Last year, the Supreme Court ruled that a West Virginia State Supreme Court judge should have recused himself from a case involving Massey Energy because of an “extreme” conflict of interest. Massey CEO Don Blankenship had spent $3 million to get the judge elected, even running ads accusing the lawyer’s opponent of voting to free an incarcerated child rapist and of allowing that rapist to work in a public school.
An exhaustive study released today, however, shows that big-money influence in judicial elections is hardly limited to that case. A trio of nonpartisan policy groups — the Justice at Stake Campaign, the Brennan Center for Justice at NYU School of Law, and the National Institute of Money in State Politics — found that spending on state Supreme Court races has more than doubled in the past 10 years. From 2000 through 2009, $207 million dollars were spent on judicial races, with much of the money coming from partisan special interest groups. Among the study’s findings:
- Special interest groups and party organizations accounted for 52 percent of all national TV spending in 2009 — “the first time that noncandidate groups outspent the candidates on the ballot.”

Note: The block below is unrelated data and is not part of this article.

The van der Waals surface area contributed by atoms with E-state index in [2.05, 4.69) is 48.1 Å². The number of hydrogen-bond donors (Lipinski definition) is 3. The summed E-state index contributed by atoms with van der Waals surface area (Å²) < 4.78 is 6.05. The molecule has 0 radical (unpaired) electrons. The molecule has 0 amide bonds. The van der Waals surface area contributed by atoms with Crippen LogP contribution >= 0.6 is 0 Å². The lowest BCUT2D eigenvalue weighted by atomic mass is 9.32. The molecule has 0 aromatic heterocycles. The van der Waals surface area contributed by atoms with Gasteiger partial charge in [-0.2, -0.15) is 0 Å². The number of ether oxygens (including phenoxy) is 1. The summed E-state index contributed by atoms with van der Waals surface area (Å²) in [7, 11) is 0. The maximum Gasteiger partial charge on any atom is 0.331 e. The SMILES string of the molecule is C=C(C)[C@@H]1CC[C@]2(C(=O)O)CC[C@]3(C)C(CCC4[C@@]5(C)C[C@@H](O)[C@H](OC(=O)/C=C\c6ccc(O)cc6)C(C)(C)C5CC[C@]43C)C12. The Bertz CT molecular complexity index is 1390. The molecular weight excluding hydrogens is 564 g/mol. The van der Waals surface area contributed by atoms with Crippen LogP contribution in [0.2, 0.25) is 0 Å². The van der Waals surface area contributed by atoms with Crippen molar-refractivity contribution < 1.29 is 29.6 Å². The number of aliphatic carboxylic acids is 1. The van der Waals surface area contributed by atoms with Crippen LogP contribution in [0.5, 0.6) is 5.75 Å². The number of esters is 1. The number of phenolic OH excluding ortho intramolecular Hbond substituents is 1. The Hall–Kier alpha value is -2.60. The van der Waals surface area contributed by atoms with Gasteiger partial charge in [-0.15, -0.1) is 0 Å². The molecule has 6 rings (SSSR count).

- The top five spenders in the top 10 costliest states invested an average of $473,000 in judicial elections, while the remaining 116,000 contributors averaged $850 each. According to the authors, the disparity suggests that “a small number of special interests dominated judicial election spending even before the Citizens United case ended bans on election spending by corporations and unions.”
- In 11 of 17 races in 2007-08, the candidate that raised the most money won his or her contest.
In the forward to the report, former Supreme Court Justice Sandra Day O’Connor wrote: “This crisis of confidence in the impartiality of the judiciary is real and growing. Left unaddressed, the perception that justice is for sale will undermine the rule of law that the courts are supposed to uphold.” But not all of the current Supreme Court justices agree: Roberts, Alito, Thomas and Scalia dissented from the Massey decision, saying that if judges recuse themselves because of the money spent to elect them, it would encourage “groundless” charges that other “judges are biased.”
The report does highlight some seeds of change, however: Wisconsin, North Carolina, New Mexico, and West Virginia have already enacted public financing for judicial elections, and polls show continued strong public support for reform measures like public financing, election voter guides, recusal reform and full financial disclosure for election ads.